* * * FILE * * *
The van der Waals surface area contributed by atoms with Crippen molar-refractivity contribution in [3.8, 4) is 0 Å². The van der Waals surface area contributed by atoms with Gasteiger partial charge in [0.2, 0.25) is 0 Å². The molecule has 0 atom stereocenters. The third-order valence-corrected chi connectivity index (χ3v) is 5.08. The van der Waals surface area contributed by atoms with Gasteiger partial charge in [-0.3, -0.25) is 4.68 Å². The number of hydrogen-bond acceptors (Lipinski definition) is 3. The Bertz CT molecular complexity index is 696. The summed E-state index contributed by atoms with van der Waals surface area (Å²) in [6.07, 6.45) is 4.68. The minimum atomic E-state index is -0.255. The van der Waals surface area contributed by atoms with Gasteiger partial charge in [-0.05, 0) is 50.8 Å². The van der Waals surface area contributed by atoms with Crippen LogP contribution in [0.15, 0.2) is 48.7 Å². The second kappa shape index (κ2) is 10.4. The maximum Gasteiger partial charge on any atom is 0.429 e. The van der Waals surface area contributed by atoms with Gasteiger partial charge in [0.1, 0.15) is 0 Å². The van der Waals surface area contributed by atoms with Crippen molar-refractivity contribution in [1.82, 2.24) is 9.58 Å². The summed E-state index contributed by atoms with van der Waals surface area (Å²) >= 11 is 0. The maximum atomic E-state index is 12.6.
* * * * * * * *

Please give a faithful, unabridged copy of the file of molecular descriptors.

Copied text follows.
The van der Waals surface area contributed by atoms with Crippen molar-refractivity contribution in [3.8, 4) is 0 Å². The van der Waals surface area contributed by atoms with Gasteiger partial charge in [0.2, 0.25) is 0 Å². The molecule has 0 atom stereocenters. The third-order valence-corrected chi connectivity index (χ3v) is 5.08. The van der Waals surface area contributed by atoms with Gasteiger partial charge in [-0.3, -0.25) is 4.68 Å². The number of hydrogen-bond acceptors (Lipinski definition) is 3. The Bertz CT molecular complexity index is 696. The summed E-state index contributed by atoms with van der Waals surface area (Å²) in [6.07, 6.45) is 4.68. The minimum atomic E-state index is -0.255. The van der Waals surface area contributed by atoms with Gasteiger partial charge in [-0.05, 0) is 50.8 Å². The van der Waals surface area contributed by atoms with Crippen LogP contribution in [0.15, 0.2) is 48.7 Å². The second kappa shape index (κ2) is 10.4. The maximum Gasteiger partial charge on any atom is 0.429 e. The van der Waals surface area contributed by atoms with Gasteiger partial charge in [0.1, 0.15) is 0 Å². The van der Waals surface area contributed by atoms with Crippen molar-refractivity contribution in [1.82, 2.24) is 9.58 Å². The summed E-state index contributed by atoms with van der Waals surface area (Å²) >= 11 is 0. The maximum atomic E-state index is 12.6.